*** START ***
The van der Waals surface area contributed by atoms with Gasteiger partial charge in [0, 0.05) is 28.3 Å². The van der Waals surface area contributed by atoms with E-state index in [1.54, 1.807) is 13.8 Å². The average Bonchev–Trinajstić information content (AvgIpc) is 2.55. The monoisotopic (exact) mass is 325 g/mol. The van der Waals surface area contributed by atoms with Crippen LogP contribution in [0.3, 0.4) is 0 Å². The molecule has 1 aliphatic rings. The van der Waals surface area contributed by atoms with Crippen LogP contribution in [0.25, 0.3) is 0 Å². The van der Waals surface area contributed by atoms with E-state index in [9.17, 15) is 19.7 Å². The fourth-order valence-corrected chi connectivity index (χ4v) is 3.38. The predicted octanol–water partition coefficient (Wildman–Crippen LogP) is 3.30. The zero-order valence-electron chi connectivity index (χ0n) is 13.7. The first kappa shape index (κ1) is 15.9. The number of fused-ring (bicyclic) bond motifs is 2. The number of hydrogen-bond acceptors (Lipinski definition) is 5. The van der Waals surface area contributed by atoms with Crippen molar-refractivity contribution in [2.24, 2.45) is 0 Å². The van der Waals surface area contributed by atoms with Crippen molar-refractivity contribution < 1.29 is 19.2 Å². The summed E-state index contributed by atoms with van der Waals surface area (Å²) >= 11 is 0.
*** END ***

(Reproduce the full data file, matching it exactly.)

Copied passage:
The van der Waals surface area contributed by atoms with Gasteiger partial charge in [0, 0.05) is 28.3 Å². The van der Waals surface area contributed by atoms with E-state index in [1.54, 1.807) is 13.8 Å². The average Bonchev–Trinajstić information content (AvgIpc) is 2.55. The monoisotopic (exact) mass is 325 g/mol. The van der Waals surface area contributed by atoms with Crippen LogP contribution in [0.3, 0.4) is 0 Å². The molecule has 1 aliphatic rings. The van der Waals surface area contributed by atoms with Crippen LogP contribution in [0.25, 0.3) is 0 Å². The van der Waals surface area contributed by atoms with E-state index in [9.17, 15) is 19.7 Å². The fourth-order valence-corrected chi connectivity index (χ4v) is 3.38. The predicted octanol–water partition coefficient (Wildman–Crippen LogP) is 3.30. The zero-order valence-electron chi connectivity index (χ0n) is 13.7. The first kappa shape index (κ1) is 15.9. The number of fused-ring (bicyclic) bond motifs is 2. The number of hydrogen-bond acceptors (Lipinski definition) is 5. The van der Waals surface area contributed by atoms with Crippen molar-refractivity contribution in [2.24, 2.45) is 0 Å². The van der Waals surface area contributed by atoms with Crippen molar-refractivity contribution < 1.29 is 19.2 Å². The summed E-state index contributed by atoms with van der Waals surface area (Å²) >= 11 is 0.